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Hyundai Card’s branding through typeface

First Korean company to develop variable font


Mention of the source “Hyundai Card • Hyundai Capital Newsroom” will be appreciated.

We are intuitively reminded of a brand at the mere sight of branding phrases or product names written in a corporate font. That is why font branding is considered as the fastest, most powerful and direct communication method.

On August 17, Hyundai Card, Korea’s top credit card company that also leads in the fields of branding and design, unveiled an updated version of its own trademark corporate font, YouandiNew.

In 2003 Hyundai Card became the first Korean company to develop its own corporate font, named Youandi. Since then, Hyundai Card, as well as its sister companies Hyundai Capital and Hyundai Commercial, have been using the font for product branding and all official documents issued by the company. Now, after a 14 month-long process of re-design and renovation, Hyundai Card has come up with the YouandiNew font.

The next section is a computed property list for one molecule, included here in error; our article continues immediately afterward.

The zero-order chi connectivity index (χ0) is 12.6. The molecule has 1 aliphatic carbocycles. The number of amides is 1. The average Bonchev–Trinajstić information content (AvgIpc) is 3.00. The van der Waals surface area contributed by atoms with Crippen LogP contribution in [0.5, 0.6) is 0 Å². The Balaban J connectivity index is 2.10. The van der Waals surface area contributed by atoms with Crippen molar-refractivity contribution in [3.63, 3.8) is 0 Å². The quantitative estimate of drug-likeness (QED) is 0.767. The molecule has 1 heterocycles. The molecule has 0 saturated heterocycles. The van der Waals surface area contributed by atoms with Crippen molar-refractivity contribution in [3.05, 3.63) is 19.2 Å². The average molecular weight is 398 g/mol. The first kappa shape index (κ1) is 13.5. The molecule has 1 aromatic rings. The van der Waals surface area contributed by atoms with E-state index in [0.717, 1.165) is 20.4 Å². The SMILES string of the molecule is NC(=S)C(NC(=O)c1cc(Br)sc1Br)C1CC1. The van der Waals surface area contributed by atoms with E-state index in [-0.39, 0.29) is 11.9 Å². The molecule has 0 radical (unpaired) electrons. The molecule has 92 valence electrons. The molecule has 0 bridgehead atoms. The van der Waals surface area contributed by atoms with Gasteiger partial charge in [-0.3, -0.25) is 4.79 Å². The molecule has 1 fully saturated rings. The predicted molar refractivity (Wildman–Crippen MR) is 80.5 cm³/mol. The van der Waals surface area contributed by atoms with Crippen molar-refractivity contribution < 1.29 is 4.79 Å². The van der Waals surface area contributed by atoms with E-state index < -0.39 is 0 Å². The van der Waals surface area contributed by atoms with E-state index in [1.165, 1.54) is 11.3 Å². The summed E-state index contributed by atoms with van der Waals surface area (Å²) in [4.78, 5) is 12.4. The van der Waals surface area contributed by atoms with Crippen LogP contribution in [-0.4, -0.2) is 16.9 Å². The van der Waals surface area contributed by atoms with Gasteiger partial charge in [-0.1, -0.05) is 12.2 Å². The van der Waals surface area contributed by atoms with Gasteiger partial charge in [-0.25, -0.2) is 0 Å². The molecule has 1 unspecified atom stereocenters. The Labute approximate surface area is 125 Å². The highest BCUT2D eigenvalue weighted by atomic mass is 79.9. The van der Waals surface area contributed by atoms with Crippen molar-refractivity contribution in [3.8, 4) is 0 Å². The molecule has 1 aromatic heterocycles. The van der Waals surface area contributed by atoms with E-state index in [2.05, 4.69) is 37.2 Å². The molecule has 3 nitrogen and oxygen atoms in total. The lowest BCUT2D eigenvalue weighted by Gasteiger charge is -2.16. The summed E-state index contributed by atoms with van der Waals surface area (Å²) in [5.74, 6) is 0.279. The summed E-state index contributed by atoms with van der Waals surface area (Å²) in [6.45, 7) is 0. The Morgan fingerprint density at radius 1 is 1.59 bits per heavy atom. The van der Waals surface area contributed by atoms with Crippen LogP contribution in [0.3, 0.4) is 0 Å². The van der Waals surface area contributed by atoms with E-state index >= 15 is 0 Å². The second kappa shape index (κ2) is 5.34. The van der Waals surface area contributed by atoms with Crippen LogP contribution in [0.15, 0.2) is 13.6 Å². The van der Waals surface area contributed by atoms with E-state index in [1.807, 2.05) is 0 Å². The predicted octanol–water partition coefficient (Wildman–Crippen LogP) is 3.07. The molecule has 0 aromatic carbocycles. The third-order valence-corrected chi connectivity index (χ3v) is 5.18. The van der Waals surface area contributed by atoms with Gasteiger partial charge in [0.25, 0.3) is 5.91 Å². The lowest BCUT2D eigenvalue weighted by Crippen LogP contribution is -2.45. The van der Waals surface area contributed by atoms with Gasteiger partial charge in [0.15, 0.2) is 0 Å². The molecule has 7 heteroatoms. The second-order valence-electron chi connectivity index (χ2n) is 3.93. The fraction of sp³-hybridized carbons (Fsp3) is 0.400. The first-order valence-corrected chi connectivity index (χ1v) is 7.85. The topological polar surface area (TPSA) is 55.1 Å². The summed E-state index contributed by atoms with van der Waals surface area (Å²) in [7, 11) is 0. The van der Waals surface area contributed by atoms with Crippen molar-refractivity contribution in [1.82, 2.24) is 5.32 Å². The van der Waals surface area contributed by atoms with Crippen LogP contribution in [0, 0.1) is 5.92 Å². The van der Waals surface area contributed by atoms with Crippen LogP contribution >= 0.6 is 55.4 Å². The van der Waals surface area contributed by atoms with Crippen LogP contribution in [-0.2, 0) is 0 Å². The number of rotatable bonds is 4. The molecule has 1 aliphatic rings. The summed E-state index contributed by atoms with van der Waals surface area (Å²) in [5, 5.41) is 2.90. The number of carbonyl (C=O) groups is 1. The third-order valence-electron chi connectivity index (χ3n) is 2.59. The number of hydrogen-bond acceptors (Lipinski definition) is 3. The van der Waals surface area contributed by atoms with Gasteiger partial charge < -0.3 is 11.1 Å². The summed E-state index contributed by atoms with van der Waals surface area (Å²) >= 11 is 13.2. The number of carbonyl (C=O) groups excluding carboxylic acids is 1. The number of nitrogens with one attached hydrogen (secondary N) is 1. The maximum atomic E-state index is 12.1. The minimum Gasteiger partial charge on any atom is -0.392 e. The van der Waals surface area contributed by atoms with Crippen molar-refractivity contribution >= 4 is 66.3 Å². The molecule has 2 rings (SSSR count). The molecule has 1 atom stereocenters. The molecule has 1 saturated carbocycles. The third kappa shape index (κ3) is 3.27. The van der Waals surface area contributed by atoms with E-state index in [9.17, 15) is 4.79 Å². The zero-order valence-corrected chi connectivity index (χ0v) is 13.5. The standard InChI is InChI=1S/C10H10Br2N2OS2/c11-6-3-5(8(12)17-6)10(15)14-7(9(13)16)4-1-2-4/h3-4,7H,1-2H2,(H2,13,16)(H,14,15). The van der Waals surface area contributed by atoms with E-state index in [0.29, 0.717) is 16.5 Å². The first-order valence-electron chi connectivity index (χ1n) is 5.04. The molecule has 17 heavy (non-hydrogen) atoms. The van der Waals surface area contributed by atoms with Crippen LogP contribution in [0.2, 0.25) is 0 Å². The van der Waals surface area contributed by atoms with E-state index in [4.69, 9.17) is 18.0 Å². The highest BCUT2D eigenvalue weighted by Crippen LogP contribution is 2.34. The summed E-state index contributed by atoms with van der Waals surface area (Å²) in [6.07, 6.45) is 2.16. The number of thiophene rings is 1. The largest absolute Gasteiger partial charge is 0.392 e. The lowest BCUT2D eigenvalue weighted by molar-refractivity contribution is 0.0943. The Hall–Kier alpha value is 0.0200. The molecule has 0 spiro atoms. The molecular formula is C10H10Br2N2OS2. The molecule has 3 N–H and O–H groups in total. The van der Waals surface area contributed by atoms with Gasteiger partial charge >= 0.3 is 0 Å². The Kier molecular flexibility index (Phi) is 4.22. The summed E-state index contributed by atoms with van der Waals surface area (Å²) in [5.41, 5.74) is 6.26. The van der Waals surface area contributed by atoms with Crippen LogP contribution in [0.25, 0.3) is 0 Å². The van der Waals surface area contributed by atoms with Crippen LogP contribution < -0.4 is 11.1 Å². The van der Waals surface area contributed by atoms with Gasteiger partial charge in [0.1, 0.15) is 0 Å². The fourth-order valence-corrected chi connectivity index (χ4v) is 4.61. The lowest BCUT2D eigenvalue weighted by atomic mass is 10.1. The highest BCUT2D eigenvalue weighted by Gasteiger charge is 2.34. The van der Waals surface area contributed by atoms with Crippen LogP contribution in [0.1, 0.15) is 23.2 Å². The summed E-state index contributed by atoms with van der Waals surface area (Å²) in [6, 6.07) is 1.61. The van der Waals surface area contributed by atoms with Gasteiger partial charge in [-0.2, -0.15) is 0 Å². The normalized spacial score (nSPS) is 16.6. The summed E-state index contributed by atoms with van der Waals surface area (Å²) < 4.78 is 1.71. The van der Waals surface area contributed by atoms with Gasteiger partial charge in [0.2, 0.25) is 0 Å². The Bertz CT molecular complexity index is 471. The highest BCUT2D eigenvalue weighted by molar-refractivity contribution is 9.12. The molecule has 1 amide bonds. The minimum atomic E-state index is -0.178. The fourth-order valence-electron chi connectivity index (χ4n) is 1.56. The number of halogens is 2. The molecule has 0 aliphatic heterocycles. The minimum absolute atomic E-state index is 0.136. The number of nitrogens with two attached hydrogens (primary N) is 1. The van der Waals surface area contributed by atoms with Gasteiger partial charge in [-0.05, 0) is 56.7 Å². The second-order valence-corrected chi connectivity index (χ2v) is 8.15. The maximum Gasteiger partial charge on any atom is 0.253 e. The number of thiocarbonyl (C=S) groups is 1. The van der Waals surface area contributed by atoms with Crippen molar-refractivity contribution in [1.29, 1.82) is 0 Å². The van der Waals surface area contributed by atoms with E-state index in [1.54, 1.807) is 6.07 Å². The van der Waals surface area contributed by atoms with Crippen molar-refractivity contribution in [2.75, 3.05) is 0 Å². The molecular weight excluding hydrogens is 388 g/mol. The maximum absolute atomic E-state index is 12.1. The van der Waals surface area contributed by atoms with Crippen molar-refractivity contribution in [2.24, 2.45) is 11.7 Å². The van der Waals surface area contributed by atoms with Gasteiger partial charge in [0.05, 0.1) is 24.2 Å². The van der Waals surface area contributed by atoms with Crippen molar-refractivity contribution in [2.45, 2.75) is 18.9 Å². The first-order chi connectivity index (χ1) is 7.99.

Hyundai Card’s YouandiNew typeface

The Youandi typeface was originally inspired by the shape of a credit card. As the saying goes, “Good type means more than words,” the design of the typeface reflects serves as a driving force behind a strong brand identity.

The renewal focused on optimizing the font for use under digital environments such as apps and web pages; improved readability; a better balance between English and Korean characters; and symbols and an expanded number of styles. The font has set another milestone of becoming Korea’s first Digital Variable Font for corporate use.